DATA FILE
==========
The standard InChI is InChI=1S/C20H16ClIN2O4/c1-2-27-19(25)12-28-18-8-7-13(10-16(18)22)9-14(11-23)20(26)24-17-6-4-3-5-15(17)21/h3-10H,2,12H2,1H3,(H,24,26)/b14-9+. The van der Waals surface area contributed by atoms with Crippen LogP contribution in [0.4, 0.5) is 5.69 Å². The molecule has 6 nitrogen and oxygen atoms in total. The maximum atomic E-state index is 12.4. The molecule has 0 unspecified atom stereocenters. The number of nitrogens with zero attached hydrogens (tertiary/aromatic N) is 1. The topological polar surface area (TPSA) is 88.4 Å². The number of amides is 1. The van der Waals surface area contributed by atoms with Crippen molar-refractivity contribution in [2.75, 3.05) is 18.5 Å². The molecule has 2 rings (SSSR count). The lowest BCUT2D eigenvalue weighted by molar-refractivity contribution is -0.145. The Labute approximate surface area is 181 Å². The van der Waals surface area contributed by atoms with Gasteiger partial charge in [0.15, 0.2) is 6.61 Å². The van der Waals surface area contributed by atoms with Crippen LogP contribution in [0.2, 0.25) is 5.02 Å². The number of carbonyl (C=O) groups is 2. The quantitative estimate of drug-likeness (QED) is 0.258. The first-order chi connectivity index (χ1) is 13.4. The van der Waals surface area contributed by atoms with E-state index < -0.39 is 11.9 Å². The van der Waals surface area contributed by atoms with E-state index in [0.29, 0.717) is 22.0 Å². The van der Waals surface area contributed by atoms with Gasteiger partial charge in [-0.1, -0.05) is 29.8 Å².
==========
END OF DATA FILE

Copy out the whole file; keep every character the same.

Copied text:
The standard InChI is InChI=1S/C20H16ClIN2O4/c1-2-27-19(25)12-28-18-8-7-13(10-16(18)22)9-14(11-23)20(26)24-17-6-4-3-5-15(17)21/h3-10H,2,12H2,1H3,(H,24,26)/b14-9+. The van der Waals surface area contributed by atoms with Crippen LogP contribution in [0.4, 0.5) is 5.69 Å². The molecule has 6 nitrogen and oxygen atoms in total. The maximum atomic E-state index is 12.4. The molecule has 0 unspecified atom stereocenters. The number of nitrogens with zero attached hydrogens (tertiary/aromatic N) is 1. The topological polar surface area (TPSA) is 88.4 Å². The number of amides is 1. The van der Waals surface area contributed by atoms with Crippen molar-refractivity contribution in [2.75, 3.05) is 18.5 Å². The molecule has 2 rings (SSSR count). The lowest BCUT2D eigenvalue weighted by molar-refractivity contribution is -0.145. The Labute approximate surface area is 181 Å². The van der Waals surface area contributed by atoms with Gasteiger partial charge in [0.15, 0.2) is 6.61 Å². The van der Waals surface area contributed by atoms with Crippen LogP contribution in [0.2, 0.25) is 5.02 Å². The number of carbonyl (C=O) groups is 2. The quantitative estimate of drug-likeness (QED) is 0.258. The first-order chi connectivity index (χ1) is 13.4. The van der Waals surface area contributed by atoms with E-state index < -0.39 is 11.9 Å². The van der Waals surface area contributed by atoms with E-state index in [0.29, 0.717) is 22.0 Å². The van der Waals surface area contributed by atoms with Gasteiger partial charge in [-0.1, -0.05) is 29.8 Å².